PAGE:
Friday, February 04, 2005

NSW KM Forum - Telling it like it is

I went to the NSW Knowledge Management (KM) Forum for the first time last night. The night's presentation was by Dr Theresa Anderson and was titled "Telling it like it is: using ethnography and storytelling in the workplace".

I was a little worried that it would be highly theoretical and academic, but was pleasantly surprised by both Theresa's down-to-earth style and emphasis on practicality. I think, based on her description and the Q&A sessions we had, that ethnography is a philosophical approach that informs and directs other study, rather than necessarily an end in itself.

Wikipedia defines ethnography as:
Ethnography (from the Greek ethnos = nation and graphe = writing) refers to the qualitative description of human social phenomena, based on months or years of fieldwork. Ethnography may be "holistic", describing a society as a whole, or it may focus on specific problems or situations within a larger social scene. The genre has both formal and historical connections to travel writing and colonial office reports, but several academic traditions claim ethnography as a valid research method that submerges the subjectivity of a researcher in the routines of an alternative social environment to discover its specific and otherwise unpredictable patterns.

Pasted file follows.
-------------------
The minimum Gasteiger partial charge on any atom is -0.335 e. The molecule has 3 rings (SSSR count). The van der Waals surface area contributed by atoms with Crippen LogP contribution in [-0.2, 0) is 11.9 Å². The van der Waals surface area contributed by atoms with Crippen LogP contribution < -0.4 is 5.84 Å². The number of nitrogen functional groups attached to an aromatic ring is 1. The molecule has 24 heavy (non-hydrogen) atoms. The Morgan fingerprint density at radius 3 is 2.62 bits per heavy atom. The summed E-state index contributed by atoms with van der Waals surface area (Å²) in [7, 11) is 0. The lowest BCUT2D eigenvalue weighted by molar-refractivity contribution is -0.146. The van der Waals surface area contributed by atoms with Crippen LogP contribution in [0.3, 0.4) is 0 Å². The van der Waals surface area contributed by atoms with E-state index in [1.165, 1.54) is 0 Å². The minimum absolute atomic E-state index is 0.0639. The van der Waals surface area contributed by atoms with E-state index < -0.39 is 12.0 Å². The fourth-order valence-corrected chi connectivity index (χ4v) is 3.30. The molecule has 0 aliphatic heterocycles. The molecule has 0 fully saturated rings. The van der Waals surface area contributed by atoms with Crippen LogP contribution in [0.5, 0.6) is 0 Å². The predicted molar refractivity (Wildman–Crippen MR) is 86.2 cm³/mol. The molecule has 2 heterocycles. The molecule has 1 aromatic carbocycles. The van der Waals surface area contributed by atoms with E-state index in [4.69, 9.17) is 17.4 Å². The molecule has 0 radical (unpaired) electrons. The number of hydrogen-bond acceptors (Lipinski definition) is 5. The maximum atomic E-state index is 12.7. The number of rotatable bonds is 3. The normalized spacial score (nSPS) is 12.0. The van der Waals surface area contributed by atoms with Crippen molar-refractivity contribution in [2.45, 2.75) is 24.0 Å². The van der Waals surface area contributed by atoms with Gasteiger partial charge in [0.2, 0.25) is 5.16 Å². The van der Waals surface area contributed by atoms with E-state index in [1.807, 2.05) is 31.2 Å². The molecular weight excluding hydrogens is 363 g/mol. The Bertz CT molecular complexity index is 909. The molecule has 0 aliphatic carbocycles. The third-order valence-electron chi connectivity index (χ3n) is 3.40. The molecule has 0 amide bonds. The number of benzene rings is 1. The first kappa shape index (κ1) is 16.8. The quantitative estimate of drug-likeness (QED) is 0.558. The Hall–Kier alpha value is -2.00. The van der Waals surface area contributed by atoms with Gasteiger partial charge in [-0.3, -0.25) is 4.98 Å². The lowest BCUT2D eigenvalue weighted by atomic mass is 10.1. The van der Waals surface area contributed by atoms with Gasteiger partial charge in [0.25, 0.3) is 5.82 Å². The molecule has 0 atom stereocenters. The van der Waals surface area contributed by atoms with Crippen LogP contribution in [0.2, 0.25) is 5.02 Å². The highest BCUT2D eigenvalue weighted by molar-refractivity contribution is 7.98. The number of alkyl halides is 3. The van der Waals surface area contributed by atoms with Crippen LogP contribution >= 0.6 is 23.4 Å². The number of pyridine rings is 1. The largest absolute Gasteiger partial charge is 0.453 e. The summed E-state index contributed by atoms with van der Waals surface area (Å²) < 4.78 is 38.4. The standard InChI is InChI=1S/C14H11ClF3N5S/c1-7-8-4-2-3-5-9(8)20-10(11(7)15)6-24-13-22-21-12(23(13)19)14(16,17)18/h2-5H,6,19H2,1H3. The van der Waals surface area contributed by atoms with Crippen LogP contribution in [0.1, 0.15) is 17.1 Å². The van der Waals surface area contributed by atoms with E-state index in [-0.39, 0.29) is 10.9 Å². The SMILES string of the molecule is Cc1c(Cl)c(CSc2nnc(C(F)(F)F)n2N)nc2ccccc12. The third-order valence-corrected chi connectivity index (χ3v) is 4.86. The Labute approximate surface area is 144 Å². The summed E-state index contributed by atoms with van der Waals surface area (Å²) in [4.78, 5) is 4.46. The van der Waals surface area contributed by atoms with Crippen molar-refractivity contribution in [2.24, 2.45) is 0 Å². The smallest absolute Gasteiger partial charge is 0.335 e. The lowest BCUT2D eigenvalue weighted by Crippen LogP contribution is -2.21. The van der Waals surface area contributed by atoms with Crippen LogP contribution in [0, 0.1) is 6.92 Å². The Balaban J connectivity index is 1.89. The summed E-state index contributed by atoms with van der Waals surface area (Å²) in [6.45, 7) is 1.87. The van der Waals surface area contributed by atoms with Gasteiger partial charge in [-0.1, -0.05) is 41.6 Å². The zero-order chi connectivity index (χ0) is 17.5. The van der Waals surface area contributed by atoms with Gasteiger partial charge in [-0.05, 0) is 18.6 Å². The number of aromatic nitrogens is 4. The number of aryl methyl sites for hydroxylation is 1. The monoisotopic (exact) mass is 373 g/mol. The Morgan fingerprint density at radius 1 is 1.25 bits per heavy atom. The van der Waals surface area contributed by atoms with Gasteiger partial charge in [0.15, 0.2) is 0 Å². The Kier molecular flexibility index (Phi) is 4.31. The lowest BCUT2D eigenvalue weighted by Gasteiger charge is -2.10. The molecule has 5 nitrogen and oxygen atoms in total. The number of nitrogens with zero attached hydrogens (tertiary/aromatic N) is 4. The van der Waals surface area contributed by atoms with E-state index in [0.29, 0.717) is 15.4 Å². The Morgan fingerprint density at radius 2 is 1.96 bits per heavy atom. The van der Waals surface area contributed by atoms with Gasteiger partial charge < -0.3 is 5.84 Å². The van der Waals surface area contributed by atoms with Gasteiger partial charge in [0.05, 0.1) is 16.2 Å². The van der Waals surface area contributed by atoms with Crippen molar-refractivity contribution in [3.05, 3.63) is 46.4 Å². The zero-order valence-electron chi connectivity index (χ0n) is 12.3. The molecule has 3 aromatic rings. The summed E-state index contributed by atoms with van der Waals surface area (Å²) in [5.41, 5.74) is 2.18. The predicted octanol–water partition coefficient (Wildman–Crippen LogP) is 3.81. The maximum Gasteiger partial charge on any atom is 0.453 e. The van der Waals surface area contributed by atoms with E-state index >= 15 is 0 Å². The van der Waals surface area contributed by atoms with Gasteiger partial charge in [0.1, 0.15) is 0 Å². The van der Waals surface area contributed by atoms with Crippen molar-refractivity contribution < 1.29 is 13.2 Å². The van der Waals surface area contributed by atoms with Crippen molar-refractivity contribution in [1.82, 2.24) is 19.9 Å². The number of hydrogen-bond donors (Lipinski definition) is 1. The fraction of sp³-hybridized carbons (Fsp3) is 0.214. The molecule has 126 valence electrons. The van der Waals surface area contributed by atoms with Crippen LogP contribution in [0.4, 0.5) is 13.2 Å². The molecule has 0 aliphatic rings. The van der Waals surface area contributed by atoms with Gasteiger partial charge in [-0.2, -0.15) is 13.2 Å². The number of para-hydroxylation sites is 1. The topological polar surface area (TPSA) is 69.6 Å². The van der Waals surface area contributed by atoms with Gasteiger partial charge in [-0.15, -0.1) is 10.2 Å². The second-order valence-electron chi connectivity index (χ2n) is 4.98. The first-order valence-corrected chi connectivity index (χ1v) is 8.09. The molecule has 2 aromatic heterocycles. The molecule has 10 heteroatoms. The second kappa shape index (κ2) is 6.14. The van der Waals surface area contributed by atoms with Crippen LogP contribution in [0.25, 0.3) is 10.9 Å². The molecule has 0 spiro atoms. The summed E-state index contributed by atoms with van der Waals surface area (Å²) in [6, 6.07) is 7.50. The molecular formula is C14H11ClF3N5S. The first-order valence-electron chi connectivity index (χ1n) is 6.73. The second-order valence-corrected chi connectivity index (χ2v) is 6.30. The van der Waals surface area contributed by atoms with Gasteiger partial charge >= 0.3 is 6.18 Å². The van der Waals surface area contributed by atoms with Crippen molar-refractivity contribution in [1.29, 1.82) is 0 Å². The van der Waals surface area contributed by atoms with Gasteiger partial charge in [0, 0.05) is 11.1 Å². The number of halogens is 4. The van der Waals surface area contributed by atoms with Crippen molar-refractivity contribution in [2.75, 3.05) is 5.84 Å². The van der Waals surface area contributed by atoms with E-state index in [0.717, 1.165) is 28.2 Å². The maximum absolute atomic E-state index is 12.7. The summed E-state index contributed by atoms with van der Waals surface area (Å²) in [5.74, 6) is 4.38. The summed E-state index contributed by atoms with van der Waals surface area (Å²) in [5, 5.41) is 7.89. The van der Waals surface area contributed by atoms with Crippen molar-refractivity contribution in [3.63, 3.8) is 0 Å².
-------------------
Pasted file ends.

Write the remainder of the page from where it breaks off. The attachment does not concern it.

(emphasis mine)

We also undertook an interesting activity whereby we were each asked to identify the key challenge we are facing in KM, then with one other person explain to each other out challenges, and then take their challenge and explain it to the next person (a good way of getting you to think about their challenge seriously!). The aim was to develop some real-life situations for the forum to address this year, rather than theoretical topics. Some of the ones that were discussed:
* How do you demonstrate KM's value to senior management?
* How do you locate the right person for a specific topic/task?
* How can KM make my company more competitive?

Since then I've thought of some extra ones that I'd like to see addressed:
* How does an organisation identify what they don't know, but should?
* How can KM help non-Knowledge Workers (e.g. machinists)?
* Should KM be introduced everywhere at first, or just in one part of the organisation at once?
* How do I isolate the effects KM has had on my bottom line, given that we are also re-engineering processes (to help capture knowledge more easily) and introducing new technologies (e.g. intranet portals)?

I've got some ideas about those, but I'd like to see what a diverse group like the NSW KM Forum can do with them!

No comments:

Post a Comment